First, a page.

My grandfather started out hardwood flooring business in 1936. It grew to over 50 employees, my grandmother was really good with the books. However, my grandfather just knew the flooring end. As they got older my father grew into the business. His role started out as a general laborer and he worked his way up to buying my grandfather out. For all intents and purposes the business was bankrupt when my father took the helm. They discussed a buyout and worked everything out. He was 26 at the time. I began working in the business at 13 doing sweeping and small cleaning jobs. Eventually I worked my way up to driving my own floor sanding truck. My brother did the same, he is 2 years younger than me though. At 21 my brother moved to California and worked in a floor business out there on his own( not related to ours). I began to start working in the office and doing computer stuff(bills, invoices, and banking account stuff) eventually I built the business somewhat bigger than my dad had it. My brother came back to work with us. Then the crash happened with the economy and we buckeled back. My brother and the other sales representative went back to the field to work. My dad and I stayed for some time with 2 secretary's then ended up laying one of them off. It finally came down to me or my dad going back to the field. It was better for a young 28 year old to do the muscle work than my dad. So we continued this way. We agreed to put my brother and myself as a subcontractor to ride out the storm. The business was sick this we all thought was the best antidote. Throughout the hard times I did what anyone would do to survive. We ( my brother and I) both worked primarily with the floor business. However, I was not able to survive on the % the company paid me. My brother had it hard as well. We both used our companies to do other things as well. I started doing more construction to sustain the life I was trying to live. My brother used his business to do landscaping. My father continued to do the sales and provide us with a full time job at his company. As I got more and more into the construction industry, my father began to get upset because I was no longer able to work the full time he wanted. Also I as he said" went into competition with him" and picked up a few floor jobs to pay my bills. The economy seems to be getting easier here and my brother is pushing to get back into the office end. Here is where the problem is. While my brother and I were out doing all of the physical work to keep the company going. The last few years my father kept telling us that the business was doing bad. After my brother started to open the books he found all kinds of write offs as well as huge perks that he took (to what my brother and I feel we made for him) he never dropped his salary yet complained the entire time he had no money. Both of them want me back because I can do things they can't in the company. My issue is if he was hurting the business this bad and keeping us in the field so he could profit off of us why should I? Or am I wrong for thinking it was mine in the first place.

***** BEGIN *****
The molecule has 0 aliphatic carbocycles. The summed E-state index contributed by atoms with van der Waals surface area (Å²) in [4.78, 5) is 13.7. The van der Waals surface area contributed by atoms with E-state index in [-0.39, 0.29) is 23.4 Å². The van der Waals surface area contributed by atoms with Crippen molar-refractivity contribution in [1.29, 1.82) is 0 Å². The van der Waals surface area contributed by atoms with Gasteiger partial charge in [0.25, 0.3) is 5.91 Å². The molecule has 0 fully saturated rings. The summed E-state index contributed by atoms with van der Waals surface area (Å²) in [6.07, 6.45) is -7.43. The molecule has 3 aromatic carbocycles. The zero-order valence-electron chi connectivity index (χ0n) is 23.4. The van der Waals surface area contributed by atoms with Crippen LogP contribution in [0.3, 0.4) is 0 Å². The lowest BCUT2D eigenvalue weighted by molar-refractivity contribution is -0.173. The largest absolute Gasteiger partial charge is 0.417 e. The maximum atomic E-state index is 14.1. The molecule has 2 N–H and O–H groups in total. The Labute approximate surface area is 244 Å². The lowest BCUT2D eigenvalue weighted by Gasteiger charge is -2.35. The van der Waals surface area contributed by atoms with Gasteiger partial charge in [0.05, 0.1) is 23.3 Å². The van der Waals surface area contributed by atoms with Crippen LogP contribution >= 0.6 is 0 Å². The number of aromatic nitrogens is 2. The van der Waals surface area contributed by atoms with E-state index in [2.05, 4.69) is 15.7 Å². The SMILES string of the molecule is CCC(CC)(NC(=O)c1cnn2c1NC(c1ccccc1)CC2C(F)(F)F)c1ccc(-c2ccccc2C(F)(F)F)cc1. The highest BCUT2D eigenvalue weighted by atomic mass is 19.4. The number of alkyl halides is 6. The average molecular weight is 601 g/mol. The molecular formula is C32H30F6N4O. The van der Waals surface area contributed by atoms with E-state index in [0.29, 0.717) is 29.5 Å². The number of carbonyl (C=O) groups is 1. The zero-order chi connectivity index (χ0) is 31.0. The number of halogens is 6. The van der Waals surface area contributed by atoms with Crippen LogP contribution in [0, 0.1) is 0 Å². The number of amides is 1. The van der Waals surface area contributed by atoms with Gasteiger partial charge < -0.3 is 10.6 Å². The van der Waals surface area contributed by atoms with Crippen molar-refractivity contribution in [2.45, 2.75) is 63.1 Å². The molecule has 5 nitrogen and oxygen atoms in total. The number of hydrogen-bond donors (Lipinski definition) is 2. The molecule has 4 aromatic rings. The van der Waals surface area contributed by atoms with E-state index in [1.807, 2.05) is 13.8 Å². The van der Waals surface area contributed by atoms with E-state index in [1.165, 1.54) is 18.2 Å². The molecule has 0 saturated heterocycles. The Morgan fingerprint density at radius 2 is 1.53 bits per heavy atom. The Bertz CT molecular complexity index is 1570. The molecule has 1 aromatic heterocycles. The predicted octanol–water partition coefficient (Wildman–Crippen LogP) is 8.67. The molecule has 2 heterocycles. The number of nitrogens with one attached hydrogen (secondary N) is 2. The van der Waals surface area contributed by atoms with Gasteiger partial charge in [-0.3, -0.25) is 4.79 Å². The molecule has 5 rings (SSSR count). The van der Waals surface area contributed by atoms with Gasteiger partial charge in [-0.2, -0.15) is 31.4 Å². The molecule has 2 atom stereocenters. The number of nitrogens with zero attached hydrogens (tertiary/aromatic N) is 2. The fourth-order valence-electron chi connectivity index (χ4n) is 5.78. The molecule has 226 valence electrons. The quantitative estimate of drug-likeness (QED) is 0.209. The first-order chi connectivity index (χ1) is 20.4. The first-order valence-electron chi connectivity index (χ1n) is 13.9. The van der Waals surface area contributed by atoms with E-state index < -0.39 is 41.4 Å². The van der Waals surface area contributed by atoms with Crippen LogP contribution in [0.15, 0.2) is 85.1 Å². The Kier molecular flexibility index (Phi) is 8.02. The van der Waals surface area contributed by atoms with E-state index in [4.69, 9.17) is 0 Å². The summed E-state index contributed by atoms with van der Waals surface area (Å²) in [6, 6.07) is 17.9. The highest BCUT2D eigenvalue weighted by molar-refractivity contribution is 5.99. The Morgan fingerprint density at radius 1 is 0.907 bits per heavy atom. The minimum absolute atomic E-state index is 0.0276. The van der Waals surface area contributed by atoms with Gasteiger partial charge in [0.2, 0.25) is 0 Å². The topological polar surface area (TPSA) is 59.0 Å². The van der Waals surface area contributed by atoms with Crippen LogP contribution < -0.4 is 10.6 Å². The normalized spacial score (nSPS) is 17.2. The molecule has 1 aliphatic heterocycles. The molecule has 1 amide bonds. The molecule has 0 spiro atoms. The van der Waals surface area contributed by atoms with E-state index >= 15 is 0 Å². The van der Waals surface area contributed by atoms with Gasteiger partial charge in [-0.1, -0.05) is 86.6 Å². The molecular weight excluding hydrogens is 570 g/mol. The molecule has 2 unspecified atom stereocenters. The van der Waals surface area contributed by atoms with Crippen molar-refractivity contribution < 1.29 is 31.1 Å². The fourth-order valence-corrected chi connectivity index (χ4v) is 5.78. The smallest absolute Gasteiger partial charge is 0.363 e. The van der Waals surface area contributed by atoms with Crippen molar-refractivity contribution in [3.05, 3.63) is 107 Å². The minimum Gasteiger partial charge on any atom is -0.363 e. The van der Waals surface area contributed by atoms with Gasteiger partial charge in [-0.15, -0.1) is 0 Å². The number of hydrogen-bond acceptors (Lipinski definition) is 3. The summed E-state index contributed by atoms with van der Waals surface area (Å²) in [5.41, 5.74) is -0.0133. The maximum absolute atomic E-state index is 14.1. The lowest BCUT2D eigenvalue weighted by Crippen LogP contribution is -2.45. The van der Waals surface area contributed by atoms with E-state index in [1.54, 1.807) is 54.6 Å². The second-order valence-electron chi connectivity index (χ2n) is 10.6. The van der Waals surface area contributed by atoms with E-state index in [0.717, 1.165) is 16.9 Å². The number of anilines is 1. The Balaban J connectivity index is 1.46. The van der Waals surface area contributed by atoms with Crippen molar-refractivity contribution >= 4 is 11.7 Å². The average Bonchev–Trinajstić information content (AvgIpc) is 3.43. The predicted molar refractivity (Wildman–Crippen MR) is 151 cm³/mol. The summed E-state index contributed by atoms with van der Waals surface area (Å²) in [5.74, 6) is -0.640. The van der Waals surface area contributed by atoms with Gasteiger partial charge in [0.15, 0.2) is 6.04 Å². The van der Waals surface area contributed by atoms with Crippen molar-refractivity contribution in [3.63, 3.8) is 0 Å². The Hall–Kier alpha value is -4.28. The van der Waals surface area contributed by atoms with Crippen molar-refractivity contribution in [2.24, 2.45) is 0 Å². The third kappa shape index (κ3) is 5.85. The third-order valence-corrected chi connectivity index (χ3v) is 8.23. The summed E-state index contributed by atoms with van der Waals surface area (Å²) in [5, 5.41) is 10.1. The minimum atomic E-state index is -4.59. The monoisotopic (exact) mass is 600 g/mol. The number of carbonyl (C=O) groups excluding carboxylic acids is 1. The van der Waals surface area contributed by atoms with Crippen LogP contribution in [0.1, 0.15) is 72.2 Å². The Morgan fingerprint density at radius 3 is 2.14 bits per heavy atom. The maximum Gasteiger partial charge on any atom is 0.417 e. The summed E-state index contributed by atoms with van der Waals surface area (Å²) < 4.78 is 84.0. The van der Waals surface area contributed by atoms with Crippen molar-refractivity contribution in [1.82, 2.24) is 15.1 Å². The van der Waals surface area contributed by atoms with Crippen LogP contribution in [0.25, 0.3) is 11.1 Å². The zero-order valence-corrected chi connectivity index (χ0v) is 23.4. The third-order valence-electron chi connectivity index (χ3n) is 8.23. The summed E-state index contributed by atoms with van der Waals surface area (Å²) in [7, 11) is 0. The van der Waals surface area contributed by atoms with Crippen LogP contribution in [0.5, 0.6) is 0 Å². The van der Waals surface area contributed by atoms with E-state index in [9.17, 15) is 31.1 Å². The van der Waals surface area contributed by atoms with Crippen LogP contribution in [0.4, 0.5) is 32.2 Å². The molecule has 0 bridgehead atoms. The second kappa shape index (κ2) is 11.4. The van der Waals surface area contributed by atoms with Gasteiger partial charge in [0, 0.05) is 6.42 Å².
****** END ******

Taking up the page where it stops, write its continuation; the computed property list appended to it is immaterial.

Dear In the Field,